And later we will hear the story of how he triumphs over evil, over sin, over death once and for all during those three Holy Days we will celebrate soon enough.

This triumph is a lasting victory and it is the promise of our faith, the promise of Easter.


Yet, we have today and tomorrow – we have the week ahead of us – and we all know evil, sin and death are still very real. Very present.

Satan’s got a kingdom too, as an American folk song reminds us.

It is up and against this kingdom that Jesus announces his own – just after his baptism and his time in the wilderness.


As Christians we see so clearly the glory of this Kingdom, we know it, we experience it, we taste it and receive it, and we promise to join Jesus in seeing that this Kingdom spreads over all the earth – to the best of our ability and with Gods help – until that time when Jesus comes again to finally finally redeem all creation, to make all things new and to wipe away every tear.


But still…


And yet…


I think of what happened in Parkland Florida and I first see not the in-breaking of God’s Kingdom; I first see the in-breaking of Satan’s.


I see sickness, I see obsession, I see abuse, I see neglect, I see pain, I see indifference, I see an instruments of war in the hands of a kid. I see blood, tears, and bodies.


And I hear silence. And I hear platitudes. And I hear thoughts and prayers.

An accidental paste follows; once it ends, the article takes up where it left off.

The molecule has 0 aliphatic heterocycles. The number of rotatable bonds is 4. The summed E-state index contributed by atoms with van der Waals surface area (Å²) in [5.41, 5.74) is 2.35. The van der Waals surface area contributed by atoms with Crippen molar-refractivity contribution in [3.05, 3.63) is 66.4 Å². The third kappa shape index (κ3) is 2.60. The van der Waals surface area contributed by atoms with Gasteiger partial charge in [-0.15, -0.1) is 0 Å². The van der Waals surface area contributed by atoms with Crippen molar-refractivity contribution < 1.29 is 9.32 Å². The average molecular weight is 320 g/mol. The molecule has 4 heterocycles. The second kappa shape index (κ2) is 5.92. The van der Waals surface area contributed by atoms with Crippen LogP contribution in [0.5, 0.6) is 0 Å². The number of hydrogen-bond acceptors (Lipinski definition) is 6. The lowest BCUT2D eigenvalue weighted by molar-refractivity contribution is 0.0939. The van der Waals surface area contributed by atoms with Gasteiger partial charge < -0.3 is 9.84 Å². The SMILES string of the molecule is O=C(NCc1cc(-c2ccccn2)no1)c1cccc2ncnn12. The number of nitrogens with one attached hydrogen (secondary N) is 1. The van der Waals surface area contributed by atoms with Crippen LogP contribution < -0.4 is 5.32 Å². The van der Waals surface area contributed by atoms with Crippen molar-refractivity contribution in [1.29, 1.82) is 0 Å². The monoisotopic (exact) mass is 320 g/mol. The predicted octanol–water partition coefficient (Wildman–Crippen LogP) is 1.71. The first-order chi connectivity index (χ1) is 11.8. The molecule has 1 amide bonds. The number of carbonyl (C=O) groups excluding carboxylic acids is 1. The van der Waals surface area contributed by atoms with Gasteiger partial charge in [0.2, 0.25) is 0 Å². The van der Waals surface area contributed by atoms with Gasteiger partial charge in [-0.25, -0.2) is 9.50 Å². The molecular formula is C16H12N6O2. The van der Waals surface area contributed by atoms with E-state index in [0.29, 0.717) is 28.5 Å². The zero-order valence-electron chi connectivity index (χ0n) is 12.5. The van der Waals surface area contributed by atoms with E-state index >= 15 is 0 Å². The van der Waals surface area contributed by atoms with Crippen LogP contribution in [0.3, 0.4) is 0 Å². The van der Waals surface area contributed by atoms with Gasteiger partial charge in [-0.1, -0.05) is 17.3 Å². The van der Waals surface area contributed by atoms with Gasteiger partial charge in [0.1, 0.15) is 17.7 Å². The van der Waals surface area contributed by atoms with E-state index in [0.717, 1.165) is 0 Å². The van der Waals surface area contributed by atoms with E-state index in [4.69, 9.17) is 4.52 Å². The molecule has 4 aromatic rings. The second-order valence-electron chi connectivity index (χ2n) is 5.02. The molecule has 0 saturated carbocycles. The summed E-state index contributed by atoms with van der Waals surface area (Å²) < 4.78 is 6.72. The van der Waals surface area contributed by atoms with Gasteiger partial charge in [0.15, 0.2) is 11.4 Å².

And I hear money – the thirty pieces of silver turned into millions and millions of dollars – pouring out and spilling over tables, over student desks, over coffins and into graves.


And I hear the brain trust of the most powerful lobby on earth waking up to a new day of messaging and mongering.


And I hear the echoes of CS Lewis’ Uncle Screwtape – writing to his Dear Wormwood about their patient’s possible entry into a world of death and violence – writing to make sure they are clear about their strategy – writing to be clear that the enemy – in this case, God, doesn’t win this soul…


The Devil knows what the game is about. Satan knows how to play the game.

Satan knows messaging and mongering.

“My dear Wormwood,” he writes. “I am delighted to hear that your patient’s age and profession make [this possible] ….We want him to be in the maximum uncertainty, so that his mind will be filled with contradictory pictures of the future…There is nothing like suspense and anxiety for barricading a human’s mind against the Enemy.